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Jorge Luis Borges Google Logo Honors A 'Magical' Mind (PICTURE)

Google on August 24 transformed its home page logo in honor of Argentinian writer Jorge Luis Borges (1899 - 1986), who would have turned 112 on that day.

A celebrated fiction writer, poet and essayist, Borges made major contributions to science fiction and pioneered the magic realism genre in the first half of the twentieth century.

He is also known for writing fake reviews of works by authors who never existed. Of himself, he famously said, according to the Telegraph, "I am not sure that I exist, actually [...] I am all the writers that I have read, all the people that I have met, all the women that I have loved; all the cities that I have visited, all my ancestors."

Some of his most prominent works include "Ficciones," "The Aleph" and "Labyrinths," all collections of interconnected short stories

In the 1975, he published "The Book of Sand," about an endless tome, whose pages can be looked upon only once. "Borges was blind by this point, but in his blending of worlds and epochs, fantasies and realities, he could be said to be glimpsing a fully digital future of infinite downloading," writes the Washington Post.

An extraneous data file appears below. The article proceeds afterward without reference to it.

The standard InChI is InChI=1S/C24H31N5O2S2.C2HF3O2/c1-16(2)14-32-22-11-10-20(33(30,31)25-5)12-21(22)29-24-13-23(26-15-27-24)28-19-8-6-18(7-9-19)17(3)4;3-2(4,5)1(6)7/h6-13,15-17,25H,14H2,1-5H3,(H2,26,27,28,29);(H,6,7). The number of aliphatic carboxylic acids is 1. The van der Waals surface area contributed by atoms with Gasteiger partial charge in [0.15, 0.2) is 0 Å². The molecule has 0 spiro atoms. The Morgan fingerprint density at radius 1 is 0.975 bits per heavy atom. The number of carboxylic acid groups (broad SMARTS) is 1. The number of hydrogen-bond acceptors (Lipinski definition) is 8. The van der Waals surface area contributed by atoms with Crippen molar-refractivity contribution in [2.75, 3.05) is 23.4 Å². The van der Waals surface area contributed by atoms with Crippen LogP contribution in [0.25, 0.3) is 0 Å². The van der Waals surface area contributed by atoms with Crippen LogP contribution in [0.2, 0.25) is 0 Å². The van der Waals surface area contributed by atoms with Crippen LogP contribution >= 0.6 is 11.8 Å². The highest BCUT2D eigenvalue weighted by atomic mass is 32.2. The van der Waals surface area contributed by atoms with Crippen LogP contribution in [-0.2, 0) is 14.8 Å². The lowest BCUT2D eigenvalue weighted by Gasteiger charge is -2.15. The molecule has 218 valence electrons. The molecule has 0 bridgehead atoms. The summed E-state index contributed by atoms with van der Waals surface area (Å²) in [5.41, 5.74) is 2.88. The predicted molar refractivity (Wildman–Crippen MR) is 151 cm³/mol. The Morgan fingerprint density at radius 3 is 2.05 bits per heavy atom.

Despite his impressive collection of work, Borges was never awarded the Nobel Prize for Literature, a fact that he joked about thus: "Not granting me the Nobel Prize has become a Scandinavian tradition; since I was born they have not been granting it to me."

In Borges's Google Doodle, a figure, presumably the author, can be seen standing at a window, overlooking a fantastic, futuristic cityscape. Visit Google's home page on August 24 to check it out for yourself, or take a look at the screen grab (below).

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